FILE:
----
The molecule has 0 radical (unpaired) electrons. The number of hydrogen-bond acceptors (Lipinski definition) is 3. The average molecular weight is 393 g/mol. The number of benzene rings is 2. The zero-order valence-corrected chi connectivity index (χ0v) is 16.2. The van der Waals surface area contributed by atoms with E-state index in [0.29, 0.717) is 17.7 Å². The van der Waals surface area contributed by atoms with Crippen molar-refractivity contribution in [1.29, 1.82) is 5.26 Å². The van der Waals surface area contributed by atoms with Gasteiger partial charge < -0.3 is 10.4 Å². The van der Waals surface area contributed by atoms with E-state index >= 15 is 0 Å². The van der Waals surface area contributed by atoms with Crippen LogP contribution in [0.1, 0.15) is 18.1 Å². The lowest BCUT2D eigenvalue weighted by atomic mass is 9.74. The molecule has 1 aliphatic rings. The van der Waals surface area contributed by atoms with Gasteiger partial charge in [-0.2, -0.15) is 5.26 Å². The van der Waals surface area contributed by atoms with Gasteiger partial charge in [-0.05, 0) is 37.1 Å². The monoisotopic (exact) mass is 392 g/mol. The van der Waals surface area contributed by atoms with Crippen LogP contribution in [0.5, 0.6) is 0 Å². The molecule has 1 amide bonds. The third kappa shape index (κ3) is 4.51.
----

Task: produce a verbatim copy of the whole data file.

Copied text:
The molecule has 0 radical (unpaired) electrons. The number of hydrogen-bond acceptors (Lipinski definition) is 3. The average molecular weight is 393 g/mol. The number of benzene rings is 2. The zero-order valence-corrected chi connectivity index (χ0v) is 16.2. The van der Waals surface area contributed by atoms with E-state index in [0.29, 0.717) is 17.7 Å². The van der Waals surface area contributed by atoms with Crippen molar-refractivity contribution in [1.29, 1.82) is 5.26 Å². The van der Waals surface area contributed by atoms with Gasteiger partial charge < -0.3 is 10.4 Å². The van der Waals surface area contributed by atoms with E-state index >= 15 is 0 Å². The van der Waals surface area contributed by atoms with Crippen LogP contribution in [0.1, 0.15) is 18.1 Å². The lowest BCUT2D eigenvalue weighted by atomic mass is 9.74. The molecule has 1 aliphatic rings. The van der Waals surface area contributed by atoms with Gasteiger partial charge in [-0.2, -0.15) is 5.26 Å². The van der Waals surface area contributed by atoms with Gasteiger partial charge in [-0.05, 0) is 37.1 Å². The monoisotopic (exact) mass is 392 g/mol. The van der Waals surface area contributed by atoms with Crippen LogP contribution in [0.5, 0.6) is 0 Å². The molecule has 1 amide bonds. The third kappa shape index (κ3) is 4.51.